From struggle to success story, Beverley Main HRINZ
Beverley Main, Chief Executive of Human Resources Institute of New Zealand (HRINZ), shares with Jennyfer Nguyen how the association was saved from insolvency and closure.
In the not-for-profit sector, it is common to see failing associations just close up and restart a few years later. HRINZ is what can easily be called a turnaround success story. What state was the association in when you first came on board in 1998?
In 1998, the Institute of Personnel Management of New Zealand (IPMNZ), as it was formerly known, was on the verge of closing and disappearing forever. Yet, it was not until the auditors had come in did the Board and management team truly realise the severity of the situation. The organisation had been living off the following year’s subscription income and living beyond its means for some years; all the previous surpluses were exhausted.
In my first weeks there, the biggest challenges were determining what the annual budget was and how the next lot of wages were going to be paid. The paid staff had consisted of a couple of office administrators and there was no clear accountability in the association. The audit had also revealed that only 1200 of the 1750 people on our database were actual members, with many free memberships and duplicates inflating the numbers.
What kickstarted HRINZ’s turnaround from this dire state?
Prior to the audit, newly elected National President, Dr Paul Toulson, was already pushing towards a review of the constitution, addressing governance issues, a relocation of National Office from Auckland to Wellington and appointing a full-time chief executive. In their search for a new CEO, the organisation recognised the need to employ someone who was business-minded and business-savvy. This is where I came in. Unlike my predecessors, I had not come from an HR background. I was an independent business consultant with over 20 years’ experience in operations and small business management.
In the wake of the audit, we needed to produce a budget that would allow us to trade our way out of the mess to keep running. That first year, we broke even and every year since we’ve met or exceeded projections - usually producing healthy that have been reinvested into membership benefits. The organisation was turned around in less than two years and, 10 years on we have managed to generate enough funds to purchase new premises in downtown Wellington.
What do you attribute this revival to?
Beside the financials, it was membership. Before we could make any changes, we had to seek out our members and talk to them. The feedback showed us how little benefit the members felt the association provided them. There was also a strong perception of an old boys’ club, making many feel excluded. Achieving an unprecedented 10-15 per cent net increase in membership growth each year came from getting the basics right. We wanted to recreate that desire to belong. We built up the support networks and a new marketing direction was adopted. Soon word-of-mouth took over. To this day, it’s still about listening and providing.
For example, our members have long called for social networks and we have reinvigorated these. Our online forums are particularly useful for overseas members. Especially after September 11, when many existing and new members were wanting to return or migrate to New Zealand, they could find out about the job situation, renew or form networks and get up to speed with current issues before coming back. Today, we represent over 50 per cent of the HR community in New Zealand – 4,000 members out of a potential 7,600.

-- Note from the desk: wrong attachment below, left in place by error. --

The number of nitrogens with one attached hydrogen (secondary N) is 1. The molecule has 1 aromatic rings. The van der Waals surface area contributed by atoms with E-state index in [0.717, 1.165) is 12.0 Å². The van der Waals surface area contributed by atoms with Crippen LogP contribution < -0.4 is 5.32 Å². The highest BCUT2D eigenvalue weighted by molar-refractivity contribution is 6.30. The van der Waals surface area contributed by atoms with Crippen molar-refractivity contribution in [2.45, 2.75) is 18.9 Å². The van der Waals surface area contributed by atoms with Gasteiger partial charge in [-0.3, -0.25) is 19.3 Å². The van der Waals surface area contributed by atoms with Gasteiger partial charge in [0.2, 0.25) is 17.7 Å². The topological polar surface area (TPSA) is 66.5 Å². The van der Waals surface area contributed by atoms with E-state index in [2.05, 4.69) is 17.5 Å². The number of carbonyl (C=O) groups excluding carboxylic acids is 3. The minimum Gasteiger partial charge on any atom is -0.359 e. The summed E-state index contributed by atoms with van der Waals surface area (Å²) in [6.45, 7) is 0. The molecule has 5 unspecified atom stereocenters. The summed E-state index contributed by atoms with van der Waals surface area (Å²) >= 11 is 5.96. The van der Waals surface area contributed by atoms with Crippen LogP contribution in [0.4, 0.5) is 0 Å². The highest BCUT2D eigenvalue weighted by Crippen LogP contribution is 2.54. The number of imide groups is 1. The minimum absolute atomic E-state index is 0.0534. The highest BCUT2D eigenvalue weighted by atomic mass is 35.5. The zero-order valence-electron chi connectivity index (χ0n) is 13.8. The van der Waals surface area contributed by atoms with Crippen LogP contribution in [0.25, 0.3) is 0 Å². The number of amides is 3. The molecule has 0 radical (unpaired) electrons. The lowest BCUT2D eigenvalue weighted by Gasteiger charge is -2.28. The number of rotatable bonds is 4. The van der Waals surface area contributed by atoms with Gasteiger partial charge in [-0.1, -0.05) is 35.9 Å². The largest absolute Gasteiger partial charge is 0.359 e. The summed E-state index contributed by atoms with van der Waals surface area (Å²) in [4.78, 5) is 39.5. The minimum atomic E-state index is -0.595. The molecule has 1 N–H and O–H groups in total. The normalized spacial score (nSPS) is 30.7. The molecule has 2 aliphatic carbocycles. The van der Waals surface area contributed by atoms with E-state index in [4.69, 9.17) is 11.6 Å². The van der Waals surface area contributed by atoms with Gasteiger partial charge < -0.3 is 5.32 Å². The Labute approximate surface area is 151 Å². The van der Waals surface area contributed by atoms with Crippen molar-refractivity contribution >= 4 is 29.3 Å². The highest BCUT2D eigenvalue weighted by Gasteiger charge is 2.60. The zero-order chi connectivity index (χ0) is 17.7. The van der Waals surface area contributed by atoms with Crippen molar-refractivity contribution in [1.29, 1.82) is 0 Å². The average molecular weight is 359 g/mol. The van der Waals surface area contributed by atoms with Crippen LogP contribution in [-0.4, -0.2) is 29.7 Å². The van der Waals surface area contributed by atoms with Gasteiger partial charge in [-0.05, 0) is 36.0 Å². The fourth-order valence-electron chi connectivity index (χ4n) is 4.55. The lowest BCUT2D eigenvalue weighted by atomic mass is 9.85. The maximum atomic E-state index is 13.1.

Why have you pushed individual membership rather than organisational?
From the beginning, we never wanted to offer organisational membership. Individuals that seek out membership and accreditation show initiative and are serious about their profession. We always wanted to reflect credibility, accountability and the highest level of achievements and standards. An individual’s bad behaviour cannot hide behind an organisational membership. The disciplinary processes deal with the actions of the individual, not the organisation.
Tell us about the proposed introduction of HRINZ’s Continuing Professional Development (CPD) program.
We haven’t introduced a CPD program yet but are well on the way to doing so. We want members to maintain the level of credibility and standards that have already been achieved.
Skills must be updated and employment laws will continually change. Our CPD program will require individuals to maintain a career log of events, research, achievements and external courses and points will be awarded. Currently, only 9-11 per cent of our members are accredited.
What was the process behind the proposal to change the Board structure?
The Board structure has not changed since the 1998 constitution review. Since then, the association has expanded from seven to 12 branches and all are represented on our National Board, along with eight elected directors and three ex-officio directors – taking the total to 23. This makes it very difficult for everyone to be heard or to get things done quickly.
A new model has been investigated with around only eight directors in total. These changes will be presented to members with a view to implement them by early 2013.
What are your visions and plans to see HRINZ’s continued success?
While we’d like to see more membership growth, there are only around 3000 HR practitioners left to attract. It is unlikely that we’ll see the large growth experienced between 2000 and 2007. We’ll be focusing more on retention, which is currently at around 90 per cent.
This article first appeared in Associations, Edition 28 – March 2011